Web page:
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[dropcap]L[/dropcap]ast night’s Super Bowl XLIX was one of the better games in recent memory, punctuated by a few very memorable, albeit baffling moments. As Jobu so eloquently noted earlier, none of those decisions looms larger than the play call to pass on second and goal from the half-yard line, with 20+ seconds still on the clock and one of the best running backs in the league in the backfield. This decision cost the Seahawks the Super Bowl, period. But rather than dwell on this obviously horrible decision that backfired, I will instead try and explore why this terrible decision was made.


In his postgame press conference, Pete Carroll said that the defense setting up for a goal-line stand didn’t match up well, so they set up the pass play as a “wasted play” that would potentially end with an incomplete pass, after which they would have then tried to run. Again, without trying to make sense out of such nonsense, let’s look at the true reason they called the pass play, the reason that he doesn’t want to admit.


After Jermaine Kearse, with a little bit of luck behind him, made this absurd catch to put the ball down inside the five-yard line, it seemed almost like a foregone conclusion that they would score a touchdown and the Patriots would once again lose a Super Bowl on a crazy, once-in-a-lifetime catch. It is my theory that Pete Carroll and his coaching staff also had this foregone conclusion. They blurred the lines between Hollywood and common sense. Had this been a Hollywood movie, the QB makes the throw and is carried off on his teammates’ shoulders. Pete Carroll and the coaching staff love Russell Wilson and wanted him to have that “moment of glory.” What they failed to consider, obviously, is that the other team might actually try and stop them, and that passing the ball in that instance made about as much sense as a guy with a gluten allergy downing a loaf of garlic bread. Had they done the logical thing and just tried to pound the football into the end zone with Beast Mode, maybe the Patriots still stop them three times in a row to win the Super Bowl, but probably not. And I guarantee nobody would have questioned that choice.


Other Thoughts from the Game


Tom Brady, Rob Gronkowski, Super Bowl XLIX
Tom Brady’s MVP makeout session was not televised. (Kathy Willens/AP Photo)

How was Tom Brady the MVP? Yes, I understand that he threw four TD passes, and set a record for most completed passes in a game, but that’s not totally shocking considering he had 648 pass attempts. More importantly, he had two big interceptions which may have prevented them from winning that game more handily. I understand that not a lot of individuals separated themselves from the pack, but you could easily make a case for Julian Edelman, AKA Welker 2.0, who had over 100 yards and the winning score. Or, how about Malcolm Butler, the guy who literally won the game with his huge interception? I think the MVP voters automatically go to the QB as a default. Of the last 10 Super Bowl MVPs, including last night, seven were quarterbacks.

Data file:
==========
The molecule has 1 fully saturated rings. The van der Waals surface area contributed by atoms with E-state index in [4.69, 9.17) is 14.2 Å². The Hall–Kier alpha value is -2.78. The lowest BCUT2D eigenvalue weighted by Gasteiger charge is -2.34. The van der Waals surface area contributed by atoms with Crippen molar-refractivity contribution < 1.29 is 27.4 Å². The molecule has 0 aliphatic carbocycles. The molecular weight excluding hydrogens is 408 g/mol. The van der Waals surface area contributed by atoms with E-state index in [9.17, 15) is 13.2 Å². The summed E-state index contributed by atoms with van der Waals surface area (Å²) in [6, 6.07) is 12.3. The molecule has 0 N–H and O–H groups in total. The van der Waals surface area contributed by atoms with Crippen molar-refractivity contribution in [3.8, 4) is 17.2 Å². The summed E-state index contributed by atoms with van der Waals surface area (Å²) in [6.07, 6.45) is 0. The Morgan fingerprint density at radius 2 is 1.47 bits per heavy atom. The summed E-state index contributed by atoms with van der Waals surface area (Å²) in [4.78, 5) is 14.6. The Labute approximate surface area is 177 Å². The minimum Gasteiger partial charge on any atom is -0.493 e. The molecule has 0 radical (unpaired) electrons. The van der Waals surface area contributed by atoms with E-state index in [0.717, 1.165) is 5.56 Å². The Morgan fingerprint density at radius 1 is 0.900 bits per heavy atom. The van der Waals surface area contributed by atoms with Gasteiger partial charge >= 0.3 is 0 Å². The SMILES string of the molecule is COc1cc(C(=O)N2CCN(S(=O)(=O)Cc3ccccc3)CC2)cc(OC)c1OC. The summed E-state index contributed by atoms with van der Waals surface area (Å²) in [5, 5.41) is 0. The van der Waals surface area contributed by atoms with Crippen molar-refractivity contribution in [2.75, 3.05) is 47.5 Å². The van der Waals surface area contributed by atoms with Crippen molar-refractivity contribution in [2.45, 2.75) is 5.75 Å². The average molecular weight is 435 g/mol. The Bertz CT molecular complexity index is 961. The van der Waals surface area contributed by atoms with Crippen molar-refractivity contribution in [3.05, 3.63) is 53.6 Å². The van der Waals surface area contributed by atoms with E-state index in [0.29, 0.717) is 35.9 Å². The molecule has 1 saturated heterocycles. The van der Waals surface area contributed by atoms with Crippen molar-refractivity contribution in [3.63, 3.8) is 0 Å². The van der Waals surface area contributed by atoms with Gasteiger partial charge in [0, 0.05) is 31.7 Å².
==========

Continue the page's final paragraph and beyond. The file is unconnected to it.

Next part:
The commercials were pretty poor overall. Really, Nationwide? Really? Why don’t you just kick our pets and tell the Children’s Hospital that there’s no Santa Claus? And where were the beer commercials? Usually they have a stronger presence. Instead, I feel like there were only car commercials or sentimental commercials about parents or pets or children.


Has there been a Super Bowl in recent memory with two teams so universally disliked? The Patriots didn’t even need help from Deflategate, though that definitely put a few more people in the Seahawks’ corner. And then of course Bob Kraft had to reference it in his postgame comments, so if you didn’t already hate the Pats, you probably did then. But who am I kidding? Of course you already hated the Pats (unless you’re a Pats fan).


Final Thoughts


The Seahawks should have won that game, but they got a little too cocky. If Pete Carroll had realized this wasn’t Varsity Blues (and Russell Wilson, though good, is no Van Der Beek), then the Seahawks probably win and everyone is singing their praises. But the games aren’t played on a Hollywood set, and now Pete Carroll and the rest of the Seahawks have to dwell on that over the next few months.


Featured image courtesy of: AP

About Dr. Bones

A gentleman's scholar, the good doctor first turned the sporting world upside down when he introduced the concept of "hydration." Now, he shares his witty rhetoric and curmudgeonly attitude with anyone who will listen.